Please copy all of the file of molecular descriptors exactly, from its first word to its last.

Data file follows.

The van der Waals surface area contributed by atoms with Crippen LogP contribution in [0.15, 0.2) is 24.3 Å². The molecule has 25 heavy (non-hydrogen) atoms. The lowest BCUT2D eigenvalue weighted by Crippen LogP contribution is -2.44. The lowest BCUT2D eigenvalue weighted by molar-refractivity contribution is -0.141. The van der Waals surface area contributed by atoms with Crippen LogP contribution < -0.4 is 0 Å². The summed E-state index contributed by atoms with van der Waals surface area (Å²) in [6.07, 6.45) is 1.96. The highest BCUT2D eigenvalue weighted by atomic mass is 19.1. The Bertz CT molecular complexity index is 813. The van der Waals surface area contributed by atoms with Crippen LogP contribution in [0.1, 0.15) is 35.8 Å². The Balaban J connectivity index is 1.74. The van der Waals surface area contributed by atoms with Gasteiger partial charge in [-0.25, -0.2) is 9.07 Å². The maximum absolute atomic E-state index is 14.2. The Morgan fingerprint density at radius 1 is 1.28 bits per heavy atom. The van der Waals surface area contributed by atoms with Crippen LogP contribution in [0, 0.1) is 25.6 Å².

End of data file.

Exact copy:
The van der Waals surface area contributed by atoms with Crippen LogP contribution in [0.15, 0.2) is 24.3 Å². The molecule has 25 heavy (non-hydrogen) atoms. The lowest BCUT2D eigenvalue weighted by Crippen LogP contribution is -2.44. The lowest BCUT2D eigenvalue weighted by molar-refractivity contribution is -0.141. The van der Waals surface area contributed by atoms with Crippen LogP contribution < -0.4 is 0 Å². The summed E-state index contributed by atoms with van der Waals surface area (Å²) in [6.07, 6.45) is 1.96. The highest BCUT2D eigenvalue weighted by atomic mass is 19.1. The Bertz CT molecular complexity index is 813. The van der Waals surface area contributed by atoms with Crippen LogP contribution in [0.1, 0.15) is 35.8 Å². The Balaban J connectivity index is 1.74. The van der Waals surface area contributed by atoms with Gasteiger partial charge in [-0.25, -0.2) is 9.07 Å². The maximum absolute atomic E-state index is 14.2. The Morgan fingerprint density at radius 1 is 1.28 bits per heavy atom. The van der Waals surface area contributed by atoms with Crippen LogP contribution in [0, 0.1) is 25.6 Å².